It will work, though. You have to be optimistic. You have no other choice if you’re Jewish. 

Lisa Meshtcherinov and Ben Dahan at Ben Gurion Airport.
Tomer Appelbaum

Lisa Meshtcherinov, 21, lives in Haifa, and Ben Dahan, 22, lives in Kibbutz Sde Nahum; arriving from Athens

Hello, can I ask if you’re a couple?

Ben: We met through a mutual friend a few years ago; we’re just good friends.

Lisa: We just reestablished contact.

Why did the contact stop?

Lisa: Because I had a tough boyfriend. Just kidding – I’m exaggerating.

Ben: Don’t mess with people.

Lisa: If there’s a partner, you won’t go on vacation with male friends.

Do you believe in friendship between men and women?

Lisa: Very much. I prefer ties with men, even though I have many girlfriends. I’m a sort of tomboy.

Ben: A man and a woman complement each other.

Lisa: That sort of conflicts with the idea of friendship.

Ben: It’s a matter of energies. A man can’t be a “balance” for another man.

Don’t you think that in the end someone always wants more?

Lisa: Yes.

Ben: Yes. 

Lisa: Let’s hope that doesn’t happen.

Ben: We’ll hope.

Lisa: In any event, the trip was a pleasure and I’m depressed having to come back here. We were in villages in northern Greece, we stayed in a place called Metsovo.

Ben: We went through WorldVentures, an international tourist and lifestyle company that offers VIP holidays – five-star hotels at wholesale prices.

Lisa: Let’s call a spade a spade: It’s a pyramid company. 

Ben: It’s not. It’s “multilevel marketing.” You can use it for traveling and you can also work in the company.

Lisa: He works there and I take advantage of the groovy deals.

Ben: Don’t you know the commercial where people hold up posters: “U should be here”?

Lisa: Channel 10 did a report about it.

Ben: But in a slimy way.

How so?

Ben: It’s an Israeli syndrome to call a legitimate business that deviates from the social norm a “pyramid.” Multilevel marketing has a turnover of millions around the world, it’s a fast-growing company that operates in 30 countries and is just simply offering cheap prices.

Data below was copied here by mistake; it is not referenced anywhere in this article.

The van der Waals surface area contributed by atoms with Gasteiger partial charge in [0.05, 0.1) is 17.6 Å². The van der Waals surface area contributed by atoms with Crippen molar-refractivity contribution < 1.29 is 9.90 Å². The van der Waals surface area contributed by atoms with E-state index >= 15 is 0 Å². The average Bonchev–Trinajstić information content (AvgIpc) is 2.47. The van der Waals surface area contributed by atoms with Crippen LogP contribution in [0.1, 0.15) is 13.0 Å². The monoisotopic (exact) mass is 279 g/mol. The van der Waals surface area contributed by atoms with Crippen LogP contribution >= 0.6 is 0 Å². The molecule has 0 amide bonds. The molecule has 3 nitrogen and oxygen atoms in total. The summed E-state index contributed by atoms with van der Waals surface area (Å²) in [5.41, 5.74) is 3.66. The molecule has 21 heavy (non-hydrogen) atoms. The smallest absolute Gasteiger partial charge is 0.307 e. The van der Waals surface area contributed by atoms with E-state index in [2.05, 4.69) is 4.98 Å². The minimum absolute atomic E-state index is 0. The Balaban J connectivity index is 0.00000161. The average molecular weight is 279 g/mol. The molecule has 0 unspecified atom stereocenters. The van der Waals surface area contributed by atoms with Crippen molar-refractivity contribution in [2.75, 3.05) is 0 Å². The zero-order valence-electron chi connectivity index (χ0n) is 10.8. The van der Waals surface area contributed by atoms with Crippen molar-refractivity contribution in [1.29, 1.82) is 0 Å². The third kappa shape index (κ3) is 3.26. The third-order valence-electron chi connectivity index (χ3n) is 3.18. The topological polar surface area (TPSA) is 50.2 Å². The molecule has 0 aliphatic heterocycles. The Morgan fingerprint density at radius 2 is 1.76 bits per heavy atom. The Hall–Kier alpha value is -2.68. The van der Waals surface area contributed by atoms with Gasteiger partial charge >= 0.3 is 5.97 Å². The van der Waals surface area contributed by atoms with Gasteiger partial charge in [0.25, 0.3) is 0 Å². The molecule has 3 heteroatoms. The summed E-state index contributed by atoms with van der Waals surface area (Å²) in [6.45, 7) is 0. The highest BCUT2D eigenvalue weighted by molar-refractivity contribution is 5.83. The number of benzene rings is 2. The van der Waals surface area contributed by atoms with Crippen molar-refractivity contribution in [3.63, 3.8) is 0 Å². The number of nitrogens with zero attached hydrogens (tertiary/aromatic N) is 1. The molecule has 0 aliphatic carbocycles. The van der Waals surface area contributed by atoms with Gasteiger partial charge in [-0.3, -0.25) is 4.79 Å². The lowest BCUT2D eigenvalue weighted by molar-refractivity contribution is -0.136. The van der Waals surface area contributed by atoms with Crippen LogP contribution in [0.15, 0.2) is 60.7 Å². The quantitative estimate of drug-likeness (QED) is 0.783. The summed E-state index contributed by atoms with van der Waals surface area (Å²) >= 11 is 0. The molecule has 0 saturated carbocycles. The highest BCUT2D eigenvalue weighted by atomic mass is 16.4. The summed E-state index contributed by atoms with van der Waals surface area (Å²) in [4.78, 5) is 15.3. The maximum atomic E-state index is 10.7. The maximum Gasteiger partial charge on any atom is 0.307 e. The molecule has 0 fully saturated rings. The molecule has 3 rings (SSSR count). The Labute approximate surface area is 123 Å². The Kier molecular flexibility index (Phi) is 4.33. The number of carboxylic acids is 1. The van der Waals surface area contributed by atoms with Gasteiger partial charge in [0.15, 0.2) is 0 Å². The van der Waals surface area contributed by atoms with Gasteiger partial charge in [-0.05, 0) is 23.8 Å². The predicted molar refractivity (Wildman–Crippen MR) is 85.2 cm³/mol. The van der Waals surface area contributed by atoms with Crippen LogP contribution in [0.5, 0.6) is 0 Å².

Lisa: We stayed in a five-star hotel for five days, for which I paid a total of 1,000 shekels [$260], including massages, meals and wine tasting. Everything was taken care of. We went with 450 euros and boarded the return flight with 200 euros. That’s why we have all the duty-free bags, we said we had to spend the money, So this is how you persuade potential clients – by taking them on a vacation?

Ben: I tell people about it one at a time. There’s nothing like the recommendation of a friend. I show you a detailed presentation and you decide if you want the product or if you want to come in as an employee. I’ve been a concessionaire for half a year and this is my third vacation. And it’s a lot cheaper.

Stop selling already!

Ben: Want to see the presentation?

No! Tell me, do you make a living from it?

Ben: I work in an electronics factory. I don’t believe in the 8-to-5 format. In the future I see myself in the WorldVentures thing. I enjoy that work, I meet people. Before I joined, I didn’t fly anywhere, and since then I’ve been abroad three times.

What do you do, Lisa?

I’m starting a course for the psychometric exam [a prerequisite for university admission] and work as a reception clerk in a four-star hotel in Haifa. I learned a few things about service on this trip. People called me “Madame” all the time, which was very nice. There’s a big difference: In Israel everyone is always stressed – the first thing I heard at passport control here was, “Move along!”

Ben: In Israel people are also inclined to think that they’re being fleeced.

How much would it cost me to join?

Ben: A one-time payment of between $200 and $430, depending on whether you want to travel or be a concessionaire, and then a monthly payment of $11 or $50. You can eliminate that if you bring in other people.

Do people join?

Ben: It’s not easy. But in principle, the more people you make the offer to, the more will say yes.

Lisa: Now I’m thinking of joining after this trip. We met people abroad who came through WorldVentures and we met a couple who met through the company and who over the past four years have visited 26 countries. And they’re not millionaires, they’re totally average people. It’s a terrific thing.